There are lots of ways to do business in a pandemic, not the least of which is holding a news meeting in the pouring rain.

My colleagues and I had not seen each other since mid-March, when we all started working from home.

Though some of us speak on the phone every day, email and text, we decided it was time to meet in person.

We figured the best way to stay safe was to meet outside, so I offered up my backyard.

Sometimes the best place to meet is in the backyard where it’s well ventilated and spacious, but sometimes you have to bring an umbrella and speak loud above the rainfall. Amy Calder/Morning Sentinel

When we made the plans earlier this week, it was sunny, breezy and warm, just the kind of weather one hopes to have on the day of an outdoor confab.

We agreed on Thursday, as that was a time we could get together. Our schedules are wide-ranging, so to land a time when we all could do it was fortunate.


The weather forecast was iffy for an 11:30 a.m. meeting.

When Thursday arrived and a light mist was falling, I texted Greg, my editor, and asked if we should change it to Friday.

That wouldn’t work for everyone, he said. He promised he had extra umbrellas to bring, just in case.

So, I arranged lawn and deck chairs at least 6 feet apart on the lawn with a table in the center, on which I placed a pot of flowers to make the venue more cheerful, as well as a couple rolls of paper towels to wipe up chairs if it rained. Had I forgotten anything? Of course, a bottle of hand sanitizer. I skipped into the house to get one.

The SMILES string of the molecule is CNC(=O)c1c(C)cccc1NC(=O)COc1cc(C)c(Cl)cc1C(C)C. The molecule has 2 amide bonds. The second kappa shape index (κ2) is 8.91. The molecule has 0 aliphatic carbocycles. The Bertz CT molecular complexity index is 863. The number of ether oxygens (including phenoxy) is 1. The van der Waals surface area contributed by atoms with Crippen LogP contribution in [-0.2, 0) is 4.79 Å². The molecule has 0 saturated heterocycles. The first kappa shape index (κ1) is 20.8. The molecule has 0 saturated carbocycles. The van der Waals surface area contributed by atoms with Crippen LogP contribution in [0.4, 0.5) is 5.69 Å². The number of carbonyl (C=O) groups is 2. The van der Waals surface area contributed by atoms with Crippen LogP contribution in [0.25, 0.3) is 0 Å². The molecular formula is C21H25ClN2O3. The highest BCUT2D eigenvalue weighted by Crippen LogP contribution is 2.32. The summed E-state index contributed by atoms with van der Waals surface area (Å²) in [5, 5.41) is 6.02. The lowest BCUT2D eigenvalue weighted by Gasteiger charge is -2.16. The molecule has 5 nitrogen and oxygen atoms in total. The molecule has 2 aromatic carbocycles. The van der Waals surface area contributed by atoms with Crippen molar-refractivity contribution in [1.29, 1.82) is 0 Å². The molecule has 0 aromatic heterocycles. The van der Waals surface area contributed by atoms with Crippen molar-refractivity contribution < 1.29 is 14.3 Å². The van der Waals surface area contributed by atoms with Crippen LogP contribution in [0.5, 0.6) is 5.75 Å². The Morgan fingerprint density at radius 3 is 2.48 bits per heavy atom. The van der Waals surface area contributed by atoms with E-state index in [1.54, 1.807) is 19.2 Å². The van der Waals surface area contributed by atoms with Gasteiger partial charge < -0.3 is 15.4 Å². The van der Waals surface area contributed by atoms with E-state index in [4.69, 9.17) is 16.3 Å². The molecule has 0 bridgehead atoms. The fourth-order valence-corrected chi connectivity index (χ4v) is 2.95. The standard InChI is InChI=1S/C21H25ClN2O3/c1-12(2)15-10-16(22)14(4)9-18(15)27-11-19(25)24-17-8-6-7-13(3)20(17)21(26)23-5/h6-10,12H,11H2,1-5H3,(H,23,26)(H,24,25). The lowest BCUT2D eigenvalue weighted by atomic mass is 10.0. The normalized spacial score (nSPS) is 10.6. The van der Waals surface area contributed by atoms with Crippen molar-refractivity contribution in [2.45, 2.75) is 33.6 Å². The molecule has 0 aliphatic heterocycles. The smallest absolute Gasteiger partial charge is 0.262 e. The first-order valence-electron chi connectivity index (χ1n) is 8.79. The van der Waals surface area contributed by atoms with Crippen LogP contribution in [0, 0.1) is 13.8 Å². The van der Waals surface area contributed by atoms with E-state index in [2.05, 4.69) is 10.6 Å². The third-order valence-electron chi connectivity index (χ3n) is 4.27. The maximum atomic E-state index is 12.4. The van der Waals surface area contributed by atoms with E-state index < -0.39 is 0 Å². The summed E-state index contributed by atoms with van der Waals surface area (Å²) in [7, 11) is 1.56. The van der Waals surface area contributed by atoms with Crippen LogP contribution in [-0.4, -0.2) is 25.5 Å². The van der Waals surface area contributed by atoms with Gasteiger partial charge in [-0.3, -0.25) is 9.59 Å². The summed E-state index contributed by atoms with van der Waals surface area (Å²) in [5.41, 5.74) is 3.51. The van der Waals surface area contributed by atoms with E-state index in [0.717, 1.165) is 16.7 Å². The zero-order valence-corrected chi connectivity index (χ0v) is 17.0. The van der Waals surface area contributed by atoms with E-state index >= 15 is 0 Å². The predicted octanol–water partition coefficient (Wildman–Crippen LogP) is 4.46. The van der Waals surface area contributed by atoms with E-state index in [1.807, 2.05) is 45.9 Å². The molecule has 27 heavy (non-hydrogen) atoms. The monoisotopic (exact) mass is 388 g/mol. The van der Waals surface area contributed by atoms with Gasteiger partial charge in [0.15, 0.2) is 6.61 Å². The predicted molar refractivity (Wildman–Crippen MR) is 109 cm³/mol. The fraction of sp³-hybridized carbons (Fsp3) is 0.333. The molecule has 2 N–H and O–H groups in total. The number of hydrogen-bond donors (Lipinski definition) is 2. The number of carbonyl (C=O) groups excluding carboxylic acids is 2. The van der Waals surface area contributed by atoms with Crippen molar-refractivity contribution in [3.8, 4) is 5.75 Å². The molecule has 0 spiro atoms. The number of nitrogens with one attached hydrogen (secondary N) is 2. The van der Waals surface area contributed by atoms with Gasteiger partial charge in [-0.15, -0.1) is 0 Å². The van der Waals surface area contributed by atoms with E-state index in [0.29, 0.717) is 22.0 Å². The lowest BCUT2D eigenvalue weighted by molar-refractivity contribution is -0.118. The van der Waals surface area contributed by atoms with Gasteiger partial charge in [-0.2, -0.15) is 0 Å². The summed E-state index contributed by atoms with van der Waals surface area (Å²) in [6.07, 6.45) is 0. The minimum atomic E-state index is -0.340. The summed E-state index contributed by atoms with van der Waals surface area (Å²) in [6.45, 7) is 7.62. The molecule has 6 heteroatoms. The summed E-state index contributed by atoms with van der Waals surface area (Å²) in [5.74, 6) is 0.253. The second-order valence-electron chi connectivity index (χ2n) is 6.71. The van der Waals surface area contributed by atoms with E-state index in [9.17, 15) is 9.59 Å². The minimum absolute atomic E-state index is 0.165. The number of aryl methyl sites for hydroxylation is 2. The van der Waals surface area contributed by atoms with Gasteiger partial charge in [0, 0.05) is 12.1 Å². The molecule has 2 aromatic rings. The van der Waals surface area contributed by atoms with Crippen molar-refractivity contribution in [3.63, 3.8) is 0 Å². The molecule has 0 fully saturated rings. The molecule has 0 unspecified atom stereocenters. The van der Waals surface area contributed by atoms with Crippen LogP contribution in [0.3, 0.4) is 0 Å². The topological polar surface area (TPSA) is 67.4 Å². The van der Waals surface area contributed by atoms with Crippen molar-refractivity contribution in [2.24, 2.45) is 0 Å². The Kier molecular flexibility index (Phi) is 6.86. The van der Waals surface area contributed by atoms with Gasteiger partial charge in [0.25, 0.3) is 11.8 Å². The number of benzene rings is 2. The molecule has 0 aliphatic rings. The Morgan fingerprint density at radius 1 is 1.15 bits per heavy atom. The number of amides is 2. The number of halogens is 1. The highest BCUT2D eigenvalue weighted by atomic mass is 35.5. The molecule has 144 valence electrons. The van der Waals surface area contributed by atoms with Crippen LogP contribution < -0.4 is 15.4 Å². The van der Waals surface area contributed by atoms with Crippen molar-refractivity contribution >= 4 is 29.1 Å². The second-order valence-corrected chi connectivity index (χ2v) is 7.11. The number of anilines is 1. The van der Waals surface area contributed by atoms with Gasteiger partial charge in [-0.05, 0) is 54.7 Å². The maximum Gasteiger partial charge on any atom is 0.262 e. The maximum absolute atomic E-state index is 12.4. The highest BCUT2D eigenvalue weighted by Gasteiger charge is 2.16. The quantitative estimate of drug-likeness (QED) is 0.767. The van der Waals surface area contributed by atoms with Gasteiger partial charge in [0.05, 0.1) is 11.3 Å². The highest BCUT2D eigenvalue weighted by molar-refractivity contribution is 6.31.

Taylor arrived first, armed with an umbrella, followed immediately by Rich, Mike, Molly and Greg, who brought a box of doughnuts, straight out of a Bangor bakery oven.

We greeted each other warmly and said it was good to finally see each others’ smiling faces.


It seemed a cozy gathering until the rain came.

As soon as we sat down and Greg started on his first topic of several — primary races, elections and town meetings  — the falling mist turned to a steady rain.

Hunkered down under our umbrellas — and some of us had larger, more sturdy ones than others — we began to giggle. Taylor, wearing a mask, clearly saw the irony in the situation and let out a full-blown laugh.

As Greg’s list of discussion items turned to graduations and local municipal issues, we were in a downpour.

In any other circumstance, we would have called it good and headed for cover, but not today.

We had business to take care of and what was the alternative?


This pandemic business may pose challenges, but this was nothing we couldn’t handle.

It could have been worse — a thunderstorm, hail, wind or cold. At least the temperature cooperated, at a balmy 66 degrees.

We were so glad to see each other that a little rainstorm wasn’t going to stop us.

After more than an hour of talk and questions, we wound things up, promised to meet again on Zoom or in person and went our separate ways.

In retrospect, holding a news meeting in the pouring rain wasn’t so bad.

We walked away soaked, bedraggled and carrying soggy reporters’ notebooks, but the session was productive and actually enjoyable.


We got to hear a chorus of birds, feel the cool rain on our knees and breathe the fresh air — a far cry from a cramped and crowded conference room.

There are more ways than one to get around a pandemic and we don’t plan to stop any time soon.

So, eat your heart out, coronavirus. We’ve got this covered.


Amy Calder has been a Morning Sentinel reporter 32 years. Her columns appear here Saturdays. She may be reached at [email protected]. For previous Reporting Aside columns, go to

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